‘Maybe This Time’ – Kasie West

Nine events throughout the year. How much difference can a person make in that time? Is it enough to allow someone to fall in love? It’s a Kasie West romance, so you know it’s a pretty safe bet that the answer is yes.

One of our main characters in this is Sophie: a small-town girl with big dreams. Her hackles raise when she comes across Andrew, son of a celebrity chef signed up to help her best friend’s father turn his catering business around. They have quite an obvious attraction but wind each other up.

Throughout the year we spot their interactions at key moments in their town calendar. Sophie spends these occasions determined to avoid the inevitable, but also showing chinks in her defensive armour. Alongside watching her bumble through these at times humorous exchanges, we watch as Sophie has to learn a little about herself and her relationships with those around her.

This was a cute romance, which is rather obvious, but the interaction between the characters is amusingly relayed. Good cast of supporting characters and I liked the fact that not everything got resolved by the end.

‘SLAY’ – Brittney Morris

Thank you NetGalley for giving me the opportunity to read something way out of my comfort zone, which I can see having a pretty big impact when it’s released towards the end of September 2019.

Kiera is an honours student and seems pretty certain where things are going. She and her boyfriend have plans for college and the future. But she has a secret that she doesn’t feel comfortable sharing. She has designed and co-created a digital world where members can form a community…a game called SLAY.

Fed up with the abuse she suffered playing other on-line games, Kiera has taught herself what’s needed to create a whole new world. In this world, black game players don’t have to worry about online trolling and racist abuse. The moves they can use are part of black culture, and Kiera sees this as her safe space. Somewhere she can explore who she is, without being worried she is being judged.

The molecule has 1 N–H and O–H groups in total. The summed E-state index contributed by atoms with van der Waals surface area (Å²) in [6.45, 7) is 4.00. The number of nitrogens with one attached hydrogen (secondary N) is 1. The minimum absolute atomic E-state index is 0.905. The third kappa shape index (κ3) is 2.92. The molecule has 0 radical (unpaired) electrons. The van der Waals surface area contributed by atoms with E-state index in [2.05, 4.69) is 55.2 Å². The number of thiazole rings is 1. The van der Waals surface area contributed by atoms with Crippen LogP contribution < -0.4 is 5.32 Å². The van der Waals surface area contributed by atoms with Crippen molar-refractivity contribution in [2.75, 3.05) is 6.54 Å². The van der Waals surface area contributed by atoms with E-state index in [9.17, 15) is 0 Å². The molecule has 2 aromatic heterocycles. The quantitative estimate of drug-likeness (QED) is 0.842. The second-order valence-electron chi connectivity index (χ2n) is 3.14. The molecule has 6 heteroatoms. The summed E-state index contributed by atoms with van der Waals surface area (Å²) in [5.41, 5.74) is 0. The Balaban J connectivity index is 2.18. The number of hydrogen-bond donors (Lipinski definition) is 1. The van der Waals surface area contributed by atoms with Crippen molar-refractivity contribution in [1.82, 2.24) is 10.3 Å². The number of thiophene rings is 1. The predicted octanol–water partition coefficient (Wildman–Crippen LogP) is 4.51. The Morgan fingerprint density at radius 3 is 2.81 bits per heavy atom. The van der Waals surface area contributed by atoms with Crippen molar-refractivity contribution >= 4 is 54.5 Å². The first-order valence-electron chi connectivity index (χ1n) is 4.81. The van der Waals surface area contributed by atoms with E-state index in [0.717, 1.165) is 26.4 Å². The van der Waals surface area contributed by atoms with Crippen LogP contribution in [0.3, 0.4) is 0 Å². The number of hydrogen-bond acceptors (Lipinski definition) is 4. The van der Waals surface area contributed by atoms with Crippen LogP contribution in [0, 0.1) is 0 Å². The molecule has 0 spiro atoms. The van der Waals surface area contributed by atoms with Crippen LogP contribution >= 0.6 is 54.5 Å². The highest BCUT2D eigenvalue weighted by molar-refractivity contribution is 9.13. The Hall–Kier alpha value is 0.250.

Though the game seems to have come from a well-intentioned place, events somewhat take over and it’s suggested that Kiera has been a little naive. A young boy who plays her game is killed in real life and at the heart of his killing is an in-game dispute. Kiera feels responsible, and so many voices start to point the finger.

When someone hiding behind the handle ‘DRED’ finds their way into the game, Kiera has to come up with something special to show her intent. An interesting way to explore race and attitudes to race. I didn’t really get all the gaming talk, but the issues it examined were definitely compelling.

There’s no easy answers to some of the questions posed in the book, but it serves as another attempt to initiate discussion and certainly a different way into it.

‘What’s A Girl Gotta Do? – Holly Bourne

The third in The Spinster Club series so you know what to expect…and Bourne doesn’t disappoint.
The word ‘feminism’ has, too often, come to seem like an insult. Even with the things that have changed since this book was published, some of the attitudes explored within are deeply ingrained. What is wrong with wanting to call out people if their attitudes/views challenge the way we think about gender?
The book focuses on Lottie, still determined to get her place in Cambridge and still more than a little intimidating. When she is sexually harassed on her way to college it sparks a new project. Fed up with the little things – and when we read them it’s terrifying just how common some of these still are – Lottie decides to spend a month calling out examples of sexism.
It’s a project that garners support and vitriol in equal measure. It highlights how awful people can be, but it also asks us to examine just how far we’ll be pushed before we decide to make a stand for what we think is right.
This series deserves to be pushed into the hands of all. It might do nothing more than get people talking. But you have to start somewhere…

‘Scars Like Wings’ – Erin Stewart

It’s not often I thank people for reducing me to tears. In this case, it’s thoroughly deserved. So, thank you to Erin Stewart via NetGalley for making me sniffle in public in a way I wasn’t expecting to.

I went into this story expecting it to be a very earnest read about how we treat survivors, expecting to find it all too much. What I got was a brutally honest exploration coming-of-age story that just happened to have a burns survivor as its main character.

Ava has not had it easy. Caught in a house fire a year before the book opens, she has had countless surgeries and has endured numerous grafts to help her recovery. She can just about bear to look in the mirror, but misses the fact that all anyone sees when they look at her is her scars. Having lost her parents and cousin in the fire, Ava now lives with her aunt and uncle. All of them are struggling to adjust to their new reality.